by P. M. Cohn

© Oxford University Press 2004 All rights reserved

**Heilbronn, Hans Arnold** (1908-1975), mathematician, was born on 8 October 1908 in Berlin, the son of Alfred Heilbronn, timber merchant, and his wife, Gertrud. No details of his ancestry are known, but the name (after a town in Baden-Württemberg) was not infrequent among Jews and suggests that the family was resident in Germany for a number of generations.

From 1914 to 1926 he attended the Heinrich von Kleist Realgymnasium, Berlin, and then entered university, reading first medicine, then mathematics and natural science in Berlin, Freiburg, and Göttingen. Mathematics soon became his main interest and in 1930 he became assistant to E. Landau at Göttingen. In 1931 he gained his DPhil for a thesis using function theory to improve prime number estimates. With his first few papers on prime numbers and analysis (some written jointly with Landau) he had begun to make a name for himself when Hitler's rise to power in 1933 effectively barred academic careers for Jews in Germany.

Landau, a man of high standards, had formed a good opinion of Heilbronn, and Harold Davenport, who had met Heilbronn in Germany, described him as 'one of the most promising German mathematicians' (Cassels and Fröhlich, 120). In November 1933 Heilbronn moved to Britain, supporting himself at first until, with the help of the Academic Assistance Council, he obtained a one-year position at Bristol University. At this time there was much interest in a conjecture made by Gauss in the early 1800s on the class number of definite binary quadratic forms, which was closely related to a problem on quadratic number fields. Some progress towards its proof had been made; building on this work, Heilbronn was able to prove Gauss's conjecture. His work represented important steps in an area of research that has remained active. In 1935 he was awarded a Bevan fellowship at Trinity College, Cambridge, and he spent the next five years there, during which time he wrote a dozen papers, some with Davenport, mainly on 'Waring's problem'. At this time he was able to help his parents and sister leave Germany and they made their home in Cambridge. When his fellowship expired in 1940, Trinity College council resolved to continue his position and salary, but, like many other refugees, he was interned. On his release he joined the Pioneer Corps and later the intelligence corps.

In 1946 Heilbronn returned to Bristol as reader; from 1949 he was professor and head of department. His research, interrupted by the war, resumed, as witness his elegant and decisive contributions on Euclid's algorithm, Zeta-functions, and the geometry of numbers. As a bachelor Heilbronn lived at Hawthorn's Hotel, across the road from the mathematics department, going to his family in Cambridge during vacations. Tall and athletic in appearance, he was keen on sports, especially rowing and tennis. His somewhat formal manner and the duelling scars he carried from his student days could be overpowering at first, but his friendly attitude, lacking all pomposity or aggressiveness, won him many friends. He was an excellent lecturer, always accessible to his students and taking an interest in their work, though his intellectual honesty did not allow him to pass over in politeness whatever he considered below standard. In all he exerted a major influence on mathematicians of the younger generation going well beyond what was recorded in print.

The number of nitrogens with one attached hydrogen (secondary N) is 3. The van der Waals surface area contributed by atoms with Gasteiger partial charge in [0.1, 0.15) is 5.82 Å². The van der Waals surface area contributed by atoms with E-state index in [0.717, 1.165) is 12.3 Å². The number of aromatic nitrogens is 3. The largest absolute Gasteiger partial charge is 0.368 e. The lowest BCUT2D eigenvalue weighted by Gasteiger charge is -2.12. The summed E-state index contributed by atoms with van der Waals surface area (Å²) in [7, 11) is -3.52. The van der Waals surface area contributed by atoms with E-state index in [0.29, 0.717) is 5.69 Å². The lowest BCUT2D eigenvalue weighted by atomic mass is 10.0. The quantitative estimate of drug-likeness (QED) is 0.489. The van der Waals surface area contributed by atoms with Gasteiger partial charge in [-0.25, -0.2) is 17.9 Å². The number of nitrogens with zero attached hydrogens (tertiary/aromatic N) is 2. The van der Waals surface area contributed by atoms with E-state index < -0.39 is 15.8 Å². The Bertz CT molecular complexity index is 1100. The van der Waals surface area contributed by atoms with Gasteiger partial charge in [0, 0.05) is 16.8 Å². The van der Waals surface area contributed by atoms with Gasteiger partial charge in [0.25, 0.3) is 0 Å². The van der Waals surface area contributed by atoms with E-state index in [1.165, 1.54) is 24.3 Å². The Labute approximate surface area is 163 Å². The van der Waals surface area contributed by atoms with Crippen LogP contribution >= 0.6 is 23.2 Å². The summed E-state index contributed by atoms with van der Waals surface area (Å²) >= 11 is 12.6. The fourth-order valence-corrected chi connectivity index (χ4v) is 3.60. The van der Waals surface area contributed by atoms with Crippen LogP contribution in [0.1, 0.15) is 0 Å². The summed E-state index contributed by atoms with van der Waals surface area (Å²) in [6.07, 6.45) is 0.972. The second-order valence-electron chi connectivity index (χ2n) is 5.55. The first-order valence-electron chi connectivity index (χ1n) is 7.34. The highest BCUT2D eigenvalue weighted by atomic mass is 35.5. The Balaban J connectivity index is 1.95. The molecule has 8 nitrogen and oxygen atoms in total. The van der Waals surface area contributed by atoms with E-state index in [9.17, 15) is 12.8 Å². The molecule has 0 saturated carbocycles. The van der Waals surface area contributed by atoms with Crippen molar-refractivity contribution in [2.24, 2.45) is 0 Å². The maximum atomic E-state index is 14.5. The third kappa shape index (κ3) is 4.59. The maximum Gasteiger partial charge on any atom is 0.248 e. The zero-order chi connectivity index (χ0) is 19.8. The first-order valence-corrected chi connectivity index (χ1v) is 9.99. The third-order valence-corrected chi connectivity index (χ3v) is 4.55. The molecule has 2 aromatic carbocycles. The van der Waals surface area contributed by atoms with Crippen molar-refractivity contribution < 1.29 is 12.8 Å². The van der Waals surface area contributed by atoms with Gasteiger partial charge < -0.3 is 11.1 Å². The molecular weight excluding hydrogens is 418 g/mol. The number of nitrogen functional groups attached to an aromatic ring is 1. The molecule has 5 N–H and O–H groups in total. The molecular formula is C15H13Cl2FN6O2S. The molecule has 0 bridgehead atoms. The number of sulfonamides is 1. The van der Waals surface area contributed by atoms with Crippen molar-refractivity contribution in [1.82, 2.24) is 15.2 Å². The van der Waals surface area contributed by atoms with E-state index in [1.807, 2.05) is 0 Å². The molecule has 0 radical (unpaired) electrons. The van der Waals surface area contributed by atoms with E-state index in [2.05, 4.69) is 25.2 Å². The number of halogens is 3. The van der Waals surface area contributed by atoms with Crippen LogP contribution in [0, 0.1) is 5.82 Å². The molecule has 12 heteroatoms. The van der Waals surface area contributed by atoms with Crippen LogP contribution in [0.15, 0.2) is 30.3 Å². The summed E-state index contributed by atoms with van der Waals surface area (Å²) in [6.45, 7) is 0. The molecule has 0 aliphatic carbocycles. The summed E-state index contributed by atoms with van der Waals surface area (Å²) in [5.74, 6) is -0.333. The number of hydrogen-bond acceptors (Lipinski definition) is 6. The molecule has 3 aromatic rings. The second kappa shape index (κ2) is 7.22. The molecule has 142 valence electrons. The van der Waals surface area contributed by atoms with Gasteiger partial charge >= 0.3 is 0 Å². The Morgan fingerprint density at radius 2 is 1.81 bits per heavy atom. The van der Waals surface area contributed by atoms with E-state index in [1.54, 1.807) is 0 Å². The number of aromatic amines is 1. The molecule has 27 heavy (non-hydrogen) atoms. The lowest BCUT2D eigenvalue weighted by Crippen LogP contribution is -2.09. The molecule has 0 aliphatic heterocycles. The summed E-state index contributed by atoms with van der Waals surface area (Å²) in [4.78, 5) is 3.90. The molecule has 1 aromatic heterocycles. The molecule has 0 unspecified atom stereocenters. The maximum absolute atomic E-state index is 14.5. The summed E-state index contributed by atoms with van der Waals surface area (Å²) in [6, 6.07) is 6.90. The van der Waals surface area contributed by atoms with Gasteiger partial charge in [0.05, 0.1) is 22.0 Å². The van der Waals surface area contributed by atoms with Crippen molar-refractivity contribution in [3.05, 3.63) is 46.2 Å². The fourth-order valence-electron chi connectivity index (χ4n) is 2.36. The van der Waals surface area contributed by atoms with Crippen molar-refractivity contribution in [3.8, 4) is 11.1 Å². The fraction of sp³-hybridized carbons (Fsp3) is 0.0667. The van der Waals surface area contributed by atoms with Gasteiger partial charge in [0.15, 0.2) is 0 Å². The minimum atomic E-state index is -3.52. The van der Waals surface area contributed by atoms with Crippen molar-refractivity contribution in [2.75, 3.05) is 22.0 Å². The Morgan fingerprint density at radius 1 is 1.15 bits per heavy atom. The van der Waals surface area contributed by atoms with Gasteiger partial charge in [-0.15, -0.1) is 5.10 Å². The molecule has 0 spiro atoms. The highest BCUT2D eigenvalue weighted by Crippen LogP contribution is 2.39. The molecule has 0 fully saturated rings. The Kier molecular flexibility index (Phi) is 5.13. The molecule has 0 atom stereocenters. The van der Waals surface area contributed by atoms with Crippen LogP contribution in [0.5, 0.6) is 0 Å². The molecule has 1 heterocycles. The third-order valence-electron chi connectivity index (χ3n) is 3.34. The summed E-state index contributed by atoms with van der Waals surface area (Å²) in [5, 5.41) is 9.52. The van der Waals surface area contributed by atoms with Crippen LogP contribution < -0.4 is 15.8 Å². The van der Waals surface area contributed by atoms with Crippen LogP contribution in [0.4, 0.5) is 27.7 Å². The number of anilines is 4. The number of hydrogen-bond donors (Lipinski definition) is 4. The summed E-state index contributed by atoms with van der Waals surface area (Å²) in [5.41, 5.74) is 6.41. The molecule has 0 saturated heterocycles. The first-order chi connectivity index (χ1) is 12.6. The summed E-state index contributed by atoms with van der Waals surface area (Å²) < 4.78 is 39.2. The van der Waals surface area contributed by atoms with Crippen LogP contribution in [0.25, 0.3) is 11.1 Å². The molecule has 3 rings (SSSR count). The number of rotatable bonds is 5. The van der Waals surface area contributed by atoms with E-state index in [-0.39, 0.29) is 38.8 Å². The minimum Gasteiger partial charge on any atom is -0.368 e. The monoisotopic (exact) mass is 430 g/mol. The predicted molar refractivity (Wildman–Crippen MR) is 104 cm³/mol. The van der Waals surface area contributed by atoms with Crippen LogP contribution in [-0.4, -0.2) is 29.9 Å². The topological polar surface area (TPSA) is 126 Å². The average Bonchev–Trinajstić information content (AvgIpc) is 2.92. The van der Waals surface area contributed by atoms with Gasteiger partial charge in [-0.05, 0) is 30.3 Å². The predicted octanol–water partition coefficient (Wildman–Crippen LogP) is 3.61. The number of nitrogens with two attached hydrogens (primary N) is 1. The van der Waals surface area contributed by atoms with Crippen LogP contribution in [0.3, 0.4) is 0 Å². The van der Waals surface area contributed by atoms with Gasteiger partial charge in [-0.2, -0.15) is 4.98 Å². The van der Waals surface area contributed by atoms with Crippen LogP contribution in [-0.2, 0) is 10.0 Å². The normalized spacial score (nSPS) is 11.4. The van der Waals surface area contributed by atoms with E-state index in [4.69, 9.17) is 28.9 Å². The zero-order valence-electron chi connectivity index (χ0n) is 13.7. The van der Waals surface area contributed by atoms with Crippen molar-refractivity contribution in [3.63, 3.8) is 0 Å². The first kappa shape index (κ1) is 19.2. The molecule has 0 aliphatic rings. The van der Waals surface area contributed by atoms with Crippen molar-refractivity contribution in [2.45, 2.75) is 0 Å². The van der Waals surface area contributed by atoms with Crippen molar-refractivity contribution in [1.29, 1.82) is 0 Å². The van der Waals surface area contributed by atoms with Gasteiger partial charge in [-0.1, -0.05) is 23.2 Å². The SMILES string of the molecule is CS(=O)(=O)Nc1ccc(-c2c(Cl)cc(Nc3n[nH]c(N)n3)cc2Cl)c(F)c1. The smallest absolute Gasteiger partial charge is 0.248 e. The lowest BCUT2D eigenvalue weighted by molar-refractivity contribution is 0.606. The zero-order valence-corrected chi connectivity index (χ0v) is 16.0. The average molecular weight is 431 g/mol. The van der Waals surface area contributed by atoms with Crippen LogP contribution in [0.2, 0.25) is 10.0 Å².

Towards the end of the 1950s, feeling concerned that government plans for university expansion would lead to a drop in standards, Heilbronn tried to convince policy makers of the dangers that lay ahead. This remained without effect so with characteristic directness he resigned his chair at Bristol and left the university in 1964. On 19 March of the same year he married Mrs Dorothy Greaves (1899/1900-1990), daughter of Philip Henry Shaw, a widow who lived in Cambridge and with whom he shared a keen interest in bridge. He also took up an invitation to spend some time in Caltech, and later that year he and his wife settled in Toronto, where he had accepted a chair at the university. Here he built up an active research school. Heilbronn was elected fellow of the Royal Society in 1951 and of the Royal Society of Canada in 1967. He was also a member (and during 1959-61 president) of the London Mathematical Society, the American Mathematical Society, and the Canadian Mathematical Congress. He was involved in planning the International Congress of Mathematicians in Vancouver in 1974, but at this time his previously robust health began to fail. He died on 28 April 1975 during an operation to implant a pacemaker. His widow on her death (13 September 1990) left a substantial sum to Trinity College, Cambridge, reportedly to fund scholarships for mathematics students from Europe.

P. M. COHN

**Sources **

J. W. S. Cassels and A. Fröhlich, *Memoirs FRS,* 22 (1976), 119-35

E. J. Kani and R. A. Smith, *The collected papers of Hans Arnold Heilbronn* (1988)

Mrs Linfoot, *Mathematical Intelligencer,* 15 (1993), 39-43n

private information (2004)

m. cert.

**Archives **

Bodl. Oxf., Society for Protection of Science and Learning MSS and home office files

Trinity Cam., corresp. with Harold Davenport

**Likenesses **

photograph, repro. in Cassels and Fröhlich, *Memoirs FRS,* facing p. 119

photograph, repro. in Kani and Smith, *Collected papers,* 1

photograph, repro. in Linfoot, *Mathematical Intelligencer,* 39

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